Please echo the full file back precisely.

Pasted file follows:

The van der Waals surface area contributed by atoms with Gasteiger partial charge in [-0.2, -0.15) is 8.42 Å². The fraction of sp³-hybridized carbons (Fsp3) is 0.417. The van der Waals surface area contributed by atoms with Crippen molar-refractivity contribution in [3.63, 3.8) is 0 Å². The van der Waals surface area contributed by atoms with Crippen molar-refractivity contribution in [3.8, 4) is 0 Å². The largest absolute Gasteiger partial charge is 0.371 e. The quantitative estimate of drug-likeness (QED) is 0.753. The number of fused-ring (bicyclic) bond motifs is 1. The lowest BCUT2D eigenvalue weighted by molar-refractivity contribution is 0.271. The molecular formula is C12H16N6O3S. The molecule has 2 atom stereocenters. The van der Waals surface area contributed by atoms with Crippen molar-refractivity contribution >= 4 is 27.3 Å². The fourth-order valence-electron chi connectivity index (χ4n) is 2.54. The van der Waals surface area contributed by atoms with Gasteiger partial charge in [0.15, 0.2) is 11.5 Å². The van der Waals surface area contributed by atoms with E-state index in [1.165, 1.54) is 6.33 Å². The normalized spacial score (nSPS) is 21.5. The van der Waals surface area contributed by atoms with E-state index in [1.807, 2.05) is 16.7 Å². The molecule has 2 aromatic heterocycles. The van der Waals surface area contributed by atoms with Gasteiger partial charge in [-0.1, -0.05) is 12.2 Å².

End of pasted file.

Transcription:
The van der Waals surface area contributed by atoms with Gasteiger partial charge in [-0.2, -0.15) is 8.42 Å². The fraction of sp³-hybridized carbons (Fsp3) is 0.417. The van der Waals surface area contributed by atoms with Crippen molar-refractivity contribution in [3.63, 3.8) is 0 Å². The van der Waals surface area contributed by atoms with Crippen molar-refractivity contribution in [3.8, 4) is 0 Å². The largest absolute Gasteiger partial charge is 0.371 e. The quantitative estimate of drug-likeness (QED) is 0.753. The number of fused-ring (bicyclic) bond motifs is 1. The lowest BCUT2D eigenvalue weighted by molar-refractivity contribution is 0.271. The molecular formula is C12H16N6O3S. The molecule has 2 atom stereocenters. The van der Waals surface area contributed by atoms with Crippen molar-refractivity contribution >= 4 is 27.3 Å². The fourth-order valence-electron chi connectivity index (χ4n) is 2.54. The van der Waals surface area contributed by atoms with Gasteiger partial charge in [0.15, 0.2) is 11.5 Å². The van der Waals surface area contributed by atoms with E-state index in [1.165, 1.54) is 6.33 Å². The normalized spacial score (nSPS) is 21.5. The van der Waals surface area contributed by atoms with E-state index in [1.807, 2.05) is 16.7 Å². The molecule has 2 aromatic heterocycles. The van der Waals surface area contributed by atoms with Gasteiger partial charge in [-0.1, -0.05) is 12.2 Å².